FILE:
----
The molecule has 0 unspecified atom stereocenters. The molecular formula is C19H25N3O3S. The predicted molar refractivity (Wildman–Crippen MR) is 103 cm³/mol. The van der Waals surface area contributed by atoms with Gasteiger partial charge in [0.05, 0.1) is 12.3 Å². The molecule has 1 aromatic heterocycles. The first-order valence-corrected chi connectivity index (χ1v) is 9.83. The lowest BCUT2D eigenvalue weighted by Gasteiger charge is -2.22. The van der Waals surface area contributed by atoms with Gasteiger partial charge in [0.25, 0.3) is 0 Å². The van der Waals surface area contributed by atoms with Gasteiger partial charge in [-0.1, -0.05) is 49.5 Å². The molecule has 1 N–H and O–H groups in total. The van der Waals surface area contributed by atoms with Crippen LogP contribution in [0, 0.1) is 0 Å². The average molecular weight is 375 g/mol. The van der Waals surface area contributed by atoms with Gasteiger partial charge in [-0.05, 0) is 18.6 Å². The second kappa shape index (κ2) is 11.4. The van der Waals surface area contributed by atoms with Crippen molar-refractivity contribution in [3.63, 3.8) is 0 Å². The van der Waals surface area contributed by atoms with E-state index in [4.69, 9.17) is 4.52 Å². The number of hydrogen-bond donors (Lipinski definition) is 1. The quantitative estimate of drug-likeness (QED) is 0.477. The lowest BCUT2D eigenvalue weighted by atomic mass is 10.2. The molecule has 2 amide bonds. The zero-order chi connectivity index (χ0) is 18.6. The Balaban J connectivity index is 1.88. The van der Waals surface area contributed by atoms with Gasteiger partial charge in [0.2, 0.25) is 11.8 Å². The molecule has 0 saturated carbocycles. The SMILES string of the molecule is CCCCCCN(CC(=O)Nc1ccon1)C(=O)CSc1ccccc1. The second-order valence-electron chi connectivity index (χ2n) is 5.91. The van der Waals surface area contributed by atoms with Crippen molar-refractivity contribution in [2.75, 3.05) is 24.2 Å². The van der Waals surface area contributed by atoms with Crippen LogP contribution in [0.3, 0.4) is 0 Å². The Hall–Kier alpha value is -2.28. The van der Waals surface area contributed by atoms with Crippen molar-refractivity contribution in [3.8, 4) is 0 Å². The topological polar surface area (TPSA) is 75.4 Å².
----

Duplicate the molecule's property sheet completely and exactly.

The molecule has 0 unspecified atom stereocenters. The molecular formula is C19H25N3O3S. The predicted molar refractivity (Wildman–Crippen MR) is 103 cm³/mol. The van der Waals surface area contributed by atoms with Gasteiger partial charge in [0.05, 0.1) is 12.3 Å². The molecule has 1 aromatic heterocycles. The first-order valence-corrected chi connectivity index (χ1v) is 9.83. The lowest BCUT2D eigenvalue weighted by Gasteiger charge is -2.22. The van der Waals surface area contributed by atoms with Gasteiger partial charge in [0.25, 0.3) is 0 Å². The van der Waals surface area contributed by atoms with Gasteiger partial charge in [-0.1, -0.05) is 49.5 Å². The molecule has 1 N–H and O–H groups in total. The van der Waals surface area contributed by atoms with Crippen LogP contribution in [0, 0.1) is 0 Å². The average molecular weight is 375 g/mol. The van der Waals surface area contributed by atoms with Gasteiger partial charge in [-0.05, 0) is 18.6 Å². The second kappa shape index (κ2) is 11.4. The van der Waals surface area contributed by atoms with Crippen molar-refractivity contribution in [3.63, 3.8) is 0 Å². The van der Waals surface area contributed by atoms with E-state index in [4.69, 9.17) is 4.52 Å². The number of hydrogen-bond donors (Lipinski definition) is 1. The quantitative estimate of drug-likeness (QED) is 0.477. The lowest BCUT2D eigenvalue weighted by atomic mass is 10.2. The molecule has 2 amide bonds. The zero-order chi connectivity index (χ0) is 18.6. The Balaban J connectivity index is 1.88. The van der Waals surface area contributed by atoms with Gasteiger partial charge in [0.2, 0.25) is 11.8 Å². The molecule has 0 saturated carbocycles. The SMILES string of the molecule is CCCCCCN(CC(=O)Nc1ccon1)C(=O)CSc1ccccc1. The second-order valence-electron chi connectivity index (χ2n) is 5.91. The van der Waals surface area contributed by atoms with Crippen molar-refractivity contribution in [2.75, 3.05) is 24.2 Å². The van der Waals surface area contributed by atoms with Crippen LogP contribution in [0.3, 0.4) is 0 Å². The Hall–Kier alpha value is -2.28. The van der Waals surface area contributed by atoms with Crippen molar-refractivity contribution in [3.8, 4) is 0 Å². The topological polar surface area (TPSA) is 75.4 Å².